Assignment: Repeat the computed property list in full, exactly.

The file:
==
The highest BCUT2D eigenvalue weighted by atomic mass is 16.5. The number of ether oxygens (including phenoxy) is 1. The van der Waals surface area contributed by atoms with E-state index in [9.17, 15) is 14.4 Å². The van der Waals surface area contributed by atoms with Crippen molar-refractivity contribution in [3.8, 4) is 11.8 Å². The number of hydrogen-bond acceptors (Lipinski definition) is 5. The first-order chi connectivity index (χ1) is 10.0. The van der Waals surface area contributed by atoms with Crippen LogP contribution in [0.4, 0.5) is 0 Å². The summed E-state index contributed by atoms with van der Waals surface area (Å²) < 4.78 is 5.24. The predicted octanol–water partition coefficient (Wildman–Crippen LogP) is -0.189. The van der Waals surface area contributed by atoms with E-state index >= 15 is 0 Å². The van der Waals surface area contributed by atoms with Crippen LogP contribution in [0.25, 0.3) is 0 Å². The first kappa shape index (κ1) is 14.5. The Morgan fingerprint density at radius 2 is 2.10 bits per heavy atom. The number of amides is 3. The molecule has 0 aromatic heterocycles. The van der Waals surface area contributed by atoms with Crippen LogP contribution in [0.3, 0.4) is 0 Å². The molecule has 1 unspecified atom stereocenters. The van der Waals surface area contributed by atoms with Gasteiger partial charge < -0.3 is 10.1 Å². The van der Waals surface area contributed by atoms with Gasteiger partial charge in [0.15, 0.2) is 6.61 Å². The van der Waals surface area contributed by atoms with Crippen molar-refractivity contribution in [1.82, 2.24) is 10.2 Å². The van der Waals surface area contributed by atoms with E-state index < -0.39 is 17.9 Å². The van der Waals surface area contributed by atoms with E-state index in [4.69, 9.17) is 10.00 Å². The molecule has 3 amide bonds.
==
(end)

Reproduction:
The highest BCUT2D eigenvalue weighted by atomic mass is 16.5. The number of ether oxygens (including phenoxy) is 1. The van der Waals surface area contributed by atoms with E-state index in [9.17, 15) is 14.4 Å². The van der Waals surface area contributed by atoms with Crippen molar-refractivity contribution in [3.8, 4) is 11.8 Å². The number of hydrogen-bond acceptors (Lipinski definition) is 5. The first-order chi connectivity index (χ1) is 10.0. The van der Waals surface area contributed by atoms with Crippen LogP contribution in [0.4, 0.5) is 0 Å². The summed E-state index contributed by atoms with van der Waals surface area (Å²) < 4.78 is 5.24. The predicted octanol–water partition coefficient (Wildman–Crippen LogP) is -0.189. The van der Waals surface area contributed by atoms with E-state index >= 15 is 0 Å². The van der Waals surface area contributed by atoms with Crippen LogP contribution in [0.25, 0.3) is 0 Å². The first kappa shape index (κ1) is 14.5. The Morgan fingerprint density at radius 2 is 2.10 bits per heavy atom. The number of amides is 3. The molecule has 0 aromatic heterocycles. The van der Waals surface area contributed by atoms with Crippen LogP contribution in [0.3, 0.4) is 0 Å². The molecule has 1 unspecified atom stereocenters. The van der Waals surface area contributed by atoms with Gasteiger partial charge < -0.3 is 10.1 Å². The van der Waals surface area contributed by atoms with Gasteiger partial charge in [0.15, 0.2) is 6.61 Å². The van der Waals surface area contributed by atoms with Crippen molar-refractivity contribution in [1.82, 2.24) is 10.2 Å². The van der Waals surface area contributed by atoms with E-state index < -0.39 is 17.9 Å². The van der Waals surface area contributed by atoms with E-state index in [4.69, 9.17) is 10.00 Å². The molecule has 3 amide bonds.